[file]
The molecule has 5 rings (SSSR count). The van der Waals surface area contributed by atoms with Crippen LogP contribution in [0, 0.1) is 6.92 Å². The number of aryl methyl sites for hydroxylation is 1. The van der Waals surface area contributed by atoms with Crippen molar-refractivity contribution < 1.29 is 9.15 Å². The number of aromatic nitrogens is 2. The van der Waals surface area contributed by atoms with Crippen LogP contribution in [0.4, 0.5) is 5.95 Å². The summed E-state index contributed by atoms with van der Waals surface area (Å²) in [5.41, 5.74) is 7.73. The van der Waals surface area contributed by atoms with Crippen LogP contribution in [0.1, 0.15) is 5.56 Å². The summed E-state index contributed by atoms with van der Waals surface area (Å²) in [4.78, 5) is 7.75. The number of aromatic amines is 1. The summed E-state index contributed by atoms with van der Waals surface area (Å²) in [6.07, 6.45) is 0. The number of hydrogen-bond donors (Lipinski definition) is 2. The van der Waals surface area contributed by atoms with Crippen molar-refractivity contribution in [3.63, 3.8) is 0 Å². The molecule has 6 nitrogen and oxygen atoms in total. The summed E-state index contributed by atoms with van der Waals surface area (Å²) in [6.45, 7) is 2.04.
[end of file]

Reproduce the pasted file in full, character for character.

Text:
The molecule has 5 rings (SSSR count). The van der Waals surface area contributed by atoms with Crippen LogP contribution in [0, 0.1) is 6.92 Å². The number of aryl methyl sites for hydroxylation is 1. The van der Waals surface area contributed by atoms with Crippen molar-refractivity contribution < 1.29 is 9.15 Å². The number of aromatic nitrogens is 2. The van der Waals surface area contributed by atoms with Crippen LogP contribution in [0.4, 0.5) is 5.95 Å². The summed E-state index contributed by atoms with van der Waals surface area (Å²) in [5.41, 5.74) is 7.73. The van der Waals surface area contributed by atoms with Crippen LogP contribution in [0.1, 0.15) is 5.56 Å². The summed E-state index contributed by atoms with van der Waals surface area (Å²) in [4.78, 5) is 7.75. The number of aromatic amines is 1. The summed E-state index contributed by atoms with van der Waals surface area (Å²) in [6.07, 6.45) is 0. The number of hydrogen-bond donors (Lipinski definition) is 2. The van der Waals surface area contributed by atoms with Crippen molar-refractivity contribution in [3.63, 3.8) is 0 Å². The molecule has 6 nitrogen and oxygen atoms in total. The summed E-state index contributed by atoms with van der Waals surface area (Å²) in [6.45, 7) is 2.04.